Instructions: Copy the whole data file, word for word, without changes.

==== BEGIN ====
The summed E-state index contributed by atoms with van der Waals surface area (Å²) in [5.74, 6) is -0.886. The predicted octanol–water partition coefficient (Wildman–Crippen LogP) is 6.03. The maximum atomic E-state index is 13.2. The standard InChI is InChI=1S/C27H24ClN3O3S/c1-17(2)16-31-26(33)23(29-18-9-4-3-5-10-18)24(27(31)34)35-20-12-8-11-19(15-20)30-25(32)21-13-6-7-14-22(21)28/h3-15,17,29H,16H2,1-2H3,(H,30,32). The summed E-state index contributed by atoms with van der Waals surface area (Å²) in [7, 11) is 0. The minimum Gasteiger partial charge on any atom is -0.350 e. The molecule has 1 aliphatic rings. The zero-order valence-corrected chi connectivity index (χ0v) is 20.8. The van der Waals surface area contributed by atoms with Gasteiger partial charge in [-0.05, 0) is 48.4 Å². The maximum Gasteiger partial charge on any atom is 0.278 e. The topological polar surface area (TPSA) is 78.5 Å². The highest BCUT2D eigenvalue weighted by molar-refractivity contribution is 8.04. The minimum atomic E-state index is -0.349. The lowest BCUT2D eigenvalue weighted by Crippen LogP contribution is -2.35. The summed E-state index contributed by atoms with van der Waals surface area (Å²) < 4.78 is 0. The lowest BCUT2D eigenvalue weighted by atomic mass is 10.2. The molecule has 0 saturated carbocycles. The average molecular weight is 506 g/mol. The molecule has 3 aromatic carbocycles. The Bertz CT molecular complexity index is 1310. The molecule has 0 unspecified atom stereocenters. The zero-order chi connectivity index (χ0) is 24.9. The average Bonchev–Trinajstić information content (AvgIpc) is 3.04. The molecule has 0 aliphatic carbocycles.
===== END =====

The summed E-state index contributed by atoms with van der Waals surface area (Å²) in [5.74, 6) is -0.886. The predicted octanol–water partition coefficient (Wildman–Crippen LogP) is 6.03. The maximum atomic E-state index is 13.2. The standard InChI is InChI=1S/C27H24ClN3O3S/c1-17(2)16-31-26(33)23(29-18-9-4-3-5-10-18)24(27(31)34)35-20-12-8-11-19(15-20)30-25(32)21-13-6-7-14-22(21)28/h3-15,17,29H,16H2,1-2H3,(H,30,32). The summed E-state index contributed by atoms with van der Waals surface area (Å²) in [7, 11) is 0. The minimum Gasteiger partial charge on any atom is -0.350 e. The molecule has 1 aliphatic rings. The zero-order valence-corrected chi connectivity index (χ0v) is 20.8. The van der Waals surface area contributed by atoms with Gasteiger partial charge in [-0.05, 0) is 48.4 Å². The maximum Gasteiger partial charge on any atom is 0.278 e. The topological polar surface area (TPSA) is 78.5 Å². The highest BCUT2D eigenvalue weighted by molar-refractivity contribution is 8.04. The minimum atomic E-state index is -0.349. The lowest BCUT2D eigenvalue weighted by Crippen LogP contribution is -2.35. The summed E-state index contributed by atoms with van der Waals surface area (Å²) < 4.78 is 0. The lowest BCUT2D eigenvalue weighted by atomic mass is 10.2. The molecule has 0 saturated carbocycles. The average molecular weight is 506 g/mol. The molecule has 3 aromatic carbocycles. The Bertz CT molecular complexity index is 1310. The molecule has 0 unspecified atom stereocenters. The zero-order chi connectivity index (χ0) is 24.9. The average Bonchev–Trinajstić information content (AvgIpc) is 3.04. The molecule has 0 aliphatic carbocycles.